My subproject, ‘Contemporary Controversies about Religion and Women’s Emancipation in Western-European Contexts: Great Britain, the Netherlands and Belgium’, started in September 2016. It will select and analyse contemporary controversial cases from public debates about religion, gender and sexuality. Of central importance to this project is the assumption that public debates predominantly constitute secular discourses about religion, gender and sexuality that emphasise women’s equality and sexual freedom (Gerhards et.al. 2009). An analysis of controversies in public debates, therefore, reveals secular normative understandings about women’s emancipation and the presuppositions underlying them. A second assumption is that these understandings about women’s emancipation are constituted partly through scrutinising and critiquing the norms, positions and roles laid out for women in monotheistic religious traditions and communities. Secular normative statements about women’s equality and emancipation can, therefore, be studied as ‘identity markers’ over and against religious communities. Voices from the religious communities scrutinised by ‘outsiders’, do, however, ‘speak back’. The controversies can therefore moreover be approached as constructing ‘liberal’ and ‘conservative’ religious identities through religious voices positing differences between religious communities and taking distance from mainstream secularised society (Anderson 1991, Aune 2011, van den Brandt 2014).

Following the angles described above, the main questions are: What are the interests, stakes and affective resonances of present-day constructions of women’s emancipation in public debates? How is women’s emancipation and equality discussed and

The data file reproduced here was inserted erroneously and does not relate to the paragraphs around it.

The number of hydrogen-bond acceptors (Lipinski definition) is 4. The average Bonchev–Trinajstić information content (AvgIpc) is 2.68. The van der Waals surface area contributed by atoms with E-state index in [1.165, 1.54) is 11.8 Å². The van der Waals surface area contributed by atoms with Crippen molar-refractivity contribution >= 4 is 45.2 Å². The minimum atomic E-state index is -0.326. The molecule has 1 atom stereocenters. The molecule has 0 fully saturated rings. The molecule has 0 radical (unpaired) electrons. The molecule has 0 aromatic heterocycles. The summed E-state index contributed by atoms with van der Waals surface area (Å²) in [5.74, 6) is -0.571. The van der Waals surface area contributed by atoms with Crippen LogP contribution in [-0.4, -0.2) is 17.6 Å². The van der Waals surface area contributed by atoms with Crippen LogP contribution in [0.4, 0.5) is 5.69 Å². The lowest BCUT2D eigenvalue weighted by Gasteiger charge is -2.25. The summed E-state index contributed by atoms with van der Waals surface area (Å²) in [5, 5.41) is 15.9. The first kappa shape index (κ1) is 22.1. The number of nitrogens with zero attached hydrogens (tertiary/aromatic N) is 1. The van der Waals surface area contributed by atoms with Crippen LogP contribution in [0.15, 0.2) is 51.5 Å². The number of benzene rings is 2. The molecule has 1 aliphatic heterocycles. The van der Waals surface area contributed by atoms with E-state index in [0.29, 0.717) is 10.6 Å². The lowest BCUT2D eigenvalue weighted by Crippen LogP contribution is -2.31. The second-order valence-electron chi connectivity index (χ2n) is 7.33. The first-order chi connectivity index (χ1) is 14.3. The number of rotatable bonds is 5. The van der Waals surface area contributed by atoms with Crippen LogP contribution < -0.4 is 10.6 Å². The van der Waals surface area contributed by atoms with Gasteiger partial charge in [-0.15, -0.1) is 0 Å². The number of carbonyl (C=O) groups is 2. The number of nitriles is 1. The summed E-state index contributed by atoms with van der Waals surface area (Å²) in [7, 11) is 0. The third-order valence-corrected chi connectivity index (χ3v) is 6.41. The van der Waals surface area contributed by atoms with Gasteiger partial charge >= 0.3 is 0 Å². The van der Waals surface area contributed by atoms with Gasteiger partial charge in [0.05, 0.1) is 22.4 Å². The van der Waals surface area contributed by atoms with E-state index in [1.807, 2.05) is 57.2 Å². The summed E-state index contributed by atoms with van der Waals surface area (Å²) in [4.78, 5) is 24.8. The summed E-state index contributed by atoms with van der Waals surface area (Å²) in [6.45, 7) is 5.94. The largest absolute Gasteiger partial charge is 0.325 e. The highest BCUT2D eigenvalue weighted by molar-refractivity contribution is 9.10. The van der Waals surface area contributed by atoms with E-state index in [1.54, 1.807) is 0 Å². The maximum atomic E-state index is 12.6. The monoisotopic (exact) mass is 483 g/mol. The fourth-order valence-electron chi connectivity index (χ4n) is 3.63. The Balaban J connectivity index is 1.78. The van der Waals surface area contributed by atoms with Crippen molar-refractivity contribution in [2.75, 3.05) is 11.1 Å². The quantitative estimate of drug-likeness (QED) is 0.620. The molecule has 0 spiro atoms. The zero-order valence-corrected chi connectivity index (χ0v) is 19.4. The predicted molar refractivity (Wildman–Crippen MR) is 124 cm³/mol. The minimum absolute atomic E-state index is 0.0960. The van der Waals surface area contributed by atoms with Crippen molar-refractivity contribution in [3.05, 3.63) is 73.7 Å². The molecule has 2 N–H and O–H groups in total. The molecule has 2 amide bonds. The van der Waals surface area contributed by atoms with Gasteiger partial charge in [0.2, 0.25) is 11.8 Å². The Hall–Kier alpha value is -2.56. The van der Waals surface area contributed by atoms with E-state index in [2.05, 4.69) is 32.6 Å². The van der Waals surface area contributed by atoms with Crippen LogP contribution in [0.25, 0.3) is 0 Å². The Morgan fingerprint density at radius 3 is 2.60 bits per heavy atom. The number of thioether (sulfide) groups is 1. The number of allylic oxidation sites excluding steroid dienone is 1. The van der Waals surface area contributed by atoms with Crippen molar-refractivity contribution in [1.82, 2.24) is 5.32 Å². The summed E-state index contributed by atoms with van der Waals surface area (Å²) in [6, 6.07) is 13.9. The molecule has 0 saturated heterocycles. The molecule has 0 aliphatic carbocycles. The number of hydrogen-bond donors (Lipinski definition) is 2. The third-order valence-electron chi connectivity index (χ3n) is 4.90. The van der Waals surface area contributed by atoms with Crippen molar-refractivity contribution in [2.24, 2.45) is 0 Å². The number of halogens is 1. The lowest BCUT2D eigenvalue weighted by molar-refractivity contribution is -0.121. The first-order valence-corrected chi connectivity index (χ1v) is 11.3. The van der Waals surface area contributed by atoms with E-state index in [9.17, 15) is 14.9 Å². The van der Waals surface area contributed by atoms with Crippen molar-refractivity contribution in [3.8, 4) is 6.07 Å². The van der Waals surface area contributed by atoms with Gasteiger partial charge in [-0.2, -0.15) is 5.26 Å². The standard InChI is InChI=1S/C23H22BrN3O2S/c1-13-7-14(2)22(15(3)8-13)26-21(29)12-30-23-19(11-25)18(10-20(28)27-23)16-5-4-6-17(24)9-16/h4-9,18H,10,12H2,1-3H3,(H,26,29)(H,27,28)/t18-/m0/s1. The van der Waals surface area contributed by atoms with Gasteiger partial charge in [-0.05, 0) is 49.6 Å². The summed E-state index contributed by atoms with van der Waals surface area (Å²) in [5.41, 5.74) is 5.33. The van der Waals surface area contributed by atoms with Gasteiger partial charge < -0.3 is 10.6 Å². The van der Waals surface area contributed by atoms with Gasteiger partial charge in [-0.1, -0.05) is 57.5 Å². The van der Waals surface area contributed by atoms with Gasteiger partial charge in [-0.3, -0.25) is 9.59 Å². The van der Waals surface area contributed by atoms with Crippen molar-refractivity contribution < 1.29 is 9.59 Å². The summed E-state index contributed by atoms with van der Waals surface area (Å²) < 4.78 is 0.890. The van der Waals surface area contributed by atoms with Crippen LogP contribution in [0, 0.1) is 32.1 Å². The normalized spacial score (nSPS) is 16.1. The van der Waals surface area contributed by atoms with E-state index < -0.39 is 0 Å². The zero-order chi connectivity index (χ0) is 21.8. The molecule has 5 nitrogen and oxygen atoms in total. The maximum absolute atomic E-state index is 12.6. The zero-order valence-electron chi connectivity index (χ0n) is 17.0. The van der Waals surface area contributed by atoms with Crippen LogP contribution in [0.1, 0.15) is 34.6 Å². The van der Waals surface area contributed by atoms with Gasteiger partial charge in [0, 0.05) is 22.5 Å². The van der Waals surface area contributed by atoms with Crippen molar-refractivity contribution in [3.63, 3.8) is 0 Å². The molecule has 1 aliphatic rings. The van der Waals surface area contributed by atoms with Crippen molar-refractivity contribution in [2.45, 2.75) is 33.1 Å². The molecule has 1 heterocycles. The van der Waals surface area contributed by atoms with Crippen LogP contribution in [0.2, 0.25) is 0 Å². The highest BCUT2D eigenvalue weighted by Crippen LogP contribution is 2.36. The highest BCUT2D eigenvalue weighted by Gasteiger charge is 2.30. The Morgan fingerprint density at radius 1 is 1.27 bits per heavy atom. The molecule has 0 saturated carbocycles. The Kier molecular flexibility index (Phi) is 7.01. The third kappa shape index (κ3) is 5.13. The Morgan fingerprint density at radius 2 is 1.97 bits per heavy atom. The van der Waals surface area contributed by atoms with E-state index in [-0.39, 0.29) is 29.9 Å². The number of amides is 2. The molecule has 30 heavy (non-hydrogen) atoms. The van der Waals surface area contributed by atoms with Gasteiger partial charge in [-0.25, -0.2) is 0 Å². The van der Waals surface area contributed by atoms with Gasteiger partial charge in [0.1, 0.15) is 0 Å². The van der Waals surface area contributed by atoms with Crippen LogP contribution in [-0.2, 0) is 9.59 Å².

presented in relation to religions that profile themselves with strict rules on gender relations and sexuality? By studying current controversies in public debates, the project aims to clarify secular discourses which women converting to different religious traditions in West-European contexts have to negotiate.

What theoretical/methodological considerations does it require to study ‘secular discourses about women’s emancipation’? As mentioned above, the project conceptualises public statements and discussions about religious minorities as constituting secular discourses and understandings about women’s emancipation. There are three concepts which are central to this subproject – i.e. secular, discourse, and emancipation. Secular is conceptualised as being shaped discursively, and importantly, as emerging in relation/opposition to religious minoritised communities. Discourse is understood as narratives that enable the construction of particular concepts, identity positions and self-understandings. As such, discussing women’s emancipation, equality and sexual freedom in the context of critiquing religious traditions, enables a secular/ised self-understanding as ‘different from religious subjects’. Emancipation includes both implicit and explicit assumptions about what is beneficial for women and how to further this. In West-European public and academic thought, emancipation very often refers to ideas about equality, inclusion and freedom. Emancipation also at times refers to difference. Policy-making therefore often combines measures to further women’s equality and support their difference.i Religious traditions arguably pay more attention to women’s difference than their equality with men.